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Please use this identifier to cite or link to this item: http://arks.princeton.edu/ark:/88435/dsp012n49t4083
Title: Stratified Surveillance: Policing in the Age of Big Data
Authors: Brayne, Sarah
Advisors: Pager, Devah
Contributors: Sociology Department
Keywords: Big Data
Policing
Stratification
Surveillance
Technology
Subjects: Sociology
Issue Date: 2015
Publisher: Princeton, NJ : Princeton University
Abstract: In the wake of 9/11, federal agencies provided considerable funding to state and local law enforcement agencies to collect, analyze, share and deploy a wide range of new data. Increasingly, local law enforcement agencies recognized these data could be useful for their own surveillance activities. The rise of “big data” raises a host of sociological questions about implications for surveillance and inequality. In this dissertation, I analyze the use of big data within the Los Angeles Police Department (LAPD). I draw on observational and interview data collected from fieldwork with various area and specialized divisions, a crime analysis center, a multi-agency intelligence center, and a software company in order to offer an on the ground account of how the police use big data. In the first chapter, I describe the surveillance landscape in the United States today, highlighting the influx of federal funds going to local law enforcement agencies in the wake of 9/11. In the second chapter, I outline my research design and method. In the third chapter, I describe data use practices within the LAPD. In the fourth chapter, I analyze to what extent the adoption of new analytic technologies transforms police patrol, investigative, and analytic practices. Based on my fieldwork, I highlight seven key shifts associated with the adoption of big data analytics in law enforcement. In the fifth chapter, I study how the police themselves respond to changes associated with big data analytics. In the discussion, I highlight the social side of big data. In the conclusion, I discuss the implications of this research, offering suggestions for law, regulation and policy. Finally, I explain how the transformations I identify in law enforcement can be applied to other institutional contexts and highlight implications for social inequality.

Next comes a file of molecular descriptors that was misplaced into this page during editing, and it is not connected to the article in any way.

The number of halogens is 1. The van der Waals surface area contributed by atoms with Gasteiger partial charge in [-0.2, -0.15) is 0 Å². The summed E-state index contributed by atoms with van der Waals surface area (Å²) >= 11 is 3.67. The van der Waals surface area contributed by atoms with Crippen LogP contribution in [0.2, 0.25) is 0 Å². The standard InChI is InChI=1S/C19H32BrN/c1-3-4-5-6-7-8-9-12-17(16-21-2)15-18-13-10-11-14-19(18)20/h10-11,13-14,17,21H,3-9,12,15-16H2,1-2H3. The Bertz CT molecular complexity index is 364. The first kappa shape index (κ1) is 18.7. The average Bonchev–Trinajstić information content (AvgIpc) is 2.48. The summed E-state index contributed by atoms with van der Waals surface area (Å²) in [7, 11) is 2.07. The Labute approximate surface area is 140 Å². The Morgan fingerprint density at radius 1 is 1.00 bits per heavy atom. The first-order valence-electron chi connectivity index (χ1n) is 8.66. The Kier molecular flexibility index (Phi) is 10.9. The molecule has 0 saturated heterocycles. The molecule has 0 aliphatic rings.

URI: http://arks.princeton.edu/ark:/88435/dsp012n49t4083
Alternate format: The Mudd Manuscript Library retains one bound copy of each dissertation. Search for these copies in the library's main catalog: http://catalog.princeton.edu/
Type of Material: Academic dissertations (Ph.D.)
Language: en
Appears in Collections:Sociology

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